The "Churchdoor" instruments are the prized collectors' pieces for aficionados, fans and admirers of Miguel Rodriguez Jr., who built this instrument. They are immediately recognizable for their unique look – the grain patterns in the back and sides contrast between very strong yellow colored sapwood to the darker, browner heartwood, giving rise to a very dramatic and swirling texture. Although the instruments featuring these distinctive sets of wood have lovingly been called "Churchdoor" guitars over the years, the origin of this name is still buried in legend, some insist that the wood was obtained from a centuries-old door of an old Andalucian church, while others prefer the more symbolic meaning that refers to the sound as having a large, powerful, cathedral-like presence. Either reference in spirit is true once one has had the opportunity to appreciate and experience the aesthetic beauty of the materials and the quality of sound of these great instruments. This particular instrument dates from the same year as Pepe Romero's 1973, named "La Wonderful", and was originally owned by the Seville-based flamenco singer Naranjito de Triana until his death only a few years ago.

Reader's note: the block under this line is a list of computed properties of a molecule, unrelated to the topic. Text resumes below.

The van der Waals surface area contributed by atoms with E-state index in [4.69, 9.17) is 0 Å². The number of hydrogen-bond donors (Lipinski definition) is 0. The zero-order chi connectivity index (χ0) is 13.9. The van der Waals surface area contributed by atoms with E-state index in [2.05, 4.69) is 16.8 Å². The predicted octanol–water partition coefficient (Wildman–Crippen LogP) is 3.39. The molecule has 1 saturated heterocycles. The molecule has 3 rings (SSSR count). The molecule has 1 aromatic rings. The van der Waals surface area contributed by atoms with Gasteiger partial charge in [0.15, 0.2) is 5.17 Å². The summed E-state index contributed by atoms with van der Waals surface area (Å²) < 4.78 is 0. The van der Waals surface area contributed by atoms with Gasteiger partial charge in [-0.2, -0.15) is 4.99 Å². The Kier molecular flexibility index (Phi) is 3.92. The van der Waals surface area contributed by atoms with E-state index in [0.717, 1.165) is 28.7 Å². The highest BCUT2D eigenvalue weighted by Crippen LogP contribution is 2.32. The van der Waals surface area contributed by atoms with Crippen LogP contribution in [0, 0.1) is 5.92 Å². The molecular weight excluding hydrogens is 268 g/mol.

Perhaps the first thing one notices about these is the incredible amount of power that is produced with the slightest amount of playing effort. One of Miguel Jr.'s great historical contributions to the art of guitar making was how, through slight modifications of the traditional Torres model (for example in the proportions of the box, the doming, bracing and thicknessing of the top, etc.) he created an instrument with an enormous amount of potential energy built into it. The resulting guitars are therefore explosive, powerful, and yet at the same time they retain the elegance, charm and beauty of the traditional sound. As Pepe Romero has aptly said "What the jet engine did for aviation, the Rodriguez family did for the guitar." This guitar is truly a masterpiece in every way - visually, sonically and for playability.